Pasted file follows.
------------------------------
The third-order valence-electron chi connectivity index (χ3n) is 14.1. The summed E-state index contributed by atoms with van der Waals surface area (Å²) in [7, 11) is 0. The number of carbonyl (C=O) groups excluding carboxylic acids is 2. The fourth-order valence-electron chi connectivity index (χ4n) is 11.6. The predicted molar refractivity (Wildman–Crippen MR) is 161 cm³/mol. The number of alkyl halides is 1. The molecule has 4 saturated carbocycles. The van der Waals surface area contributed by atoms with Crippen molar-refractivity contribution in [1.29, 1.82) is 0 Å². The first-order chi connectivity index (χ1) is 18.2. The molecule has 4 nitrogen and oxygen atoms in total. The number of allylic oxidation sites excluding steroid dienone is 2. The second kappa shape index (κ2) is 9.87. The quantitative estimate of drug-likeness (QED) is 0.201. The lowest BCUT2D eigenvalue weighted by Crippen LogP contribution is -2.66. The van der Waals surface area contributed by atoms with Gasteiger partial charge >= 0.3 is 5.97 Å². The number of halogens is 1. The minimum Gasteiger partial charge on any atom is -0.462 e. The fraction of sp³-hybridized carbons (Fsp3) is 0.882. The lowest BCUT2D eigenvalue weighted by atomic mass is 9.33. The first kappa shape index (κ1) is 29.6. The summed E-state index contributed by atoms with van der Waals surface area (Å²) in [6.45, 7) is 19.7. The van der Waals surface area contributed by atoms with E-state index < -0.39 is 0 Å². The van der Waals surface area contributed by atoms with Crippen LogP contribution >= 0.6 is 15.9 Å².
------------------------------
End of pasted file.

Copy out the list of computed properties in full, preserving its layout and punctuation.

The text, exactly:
The third-order valence-electron chi connectivity index (χ3n) is 14.1. The summed E-state index contributed by atoms with van der Waals surface area (Å²) in [7, 11) is 0. The number of carbonyl (C=O) groups excluding carboxylic acids is 2. The fourth-order valence-electron chi connectivity index (χ4n) is 11.6. The predicted molar refractivity (Wildman–Crippen MR) is 161 cm³/mol. The number of alkyl halides is 1. The molecule has 4 saturated carbocycles. The van der Waals surface area contributed by atoms with Crippen molar-refractivity contribution in [1.29, 1.82) is 0 Å². The first-order chi connectivity index (χ1) is 18.2. The molecule has 4 nitrogen and oxygen atoms in total. The number of allylic oxidation sites excluding steroid dienone is 2. The second kappa shape index (κ2) is 9.87. The quantitative estimate of drug-likeness (QED) is 0.201. The lowest BCUT2D eigenvalue weighted by Crippen LogP contribution is -2.66. The van der Waals surface area contributed by atoms with Gasteiger partial charge >= 0.3 is 5.97 Å². The number of halogens is 1. The minimum Gasteiger partial charge on any atom is -0.462 e. The fraction of sp³-hybridized carbons (Fsp3) is 0.882. The lowest BCUT2D eigenvalue weighted by atomic mass is 9.33. The first kappa shape index (κ1) is 29.6. The summed E-state index contributed by atoms with van der Waals surface area (Å²) in [6.45, 7) is 19.7. The van der Waals surface area contributed by atoms with E-state index < -0.39 is 0 Å². The van der Waals surface area contributed by atoms with Crippen LogP contribution >= 0.6 is 15.9 Å².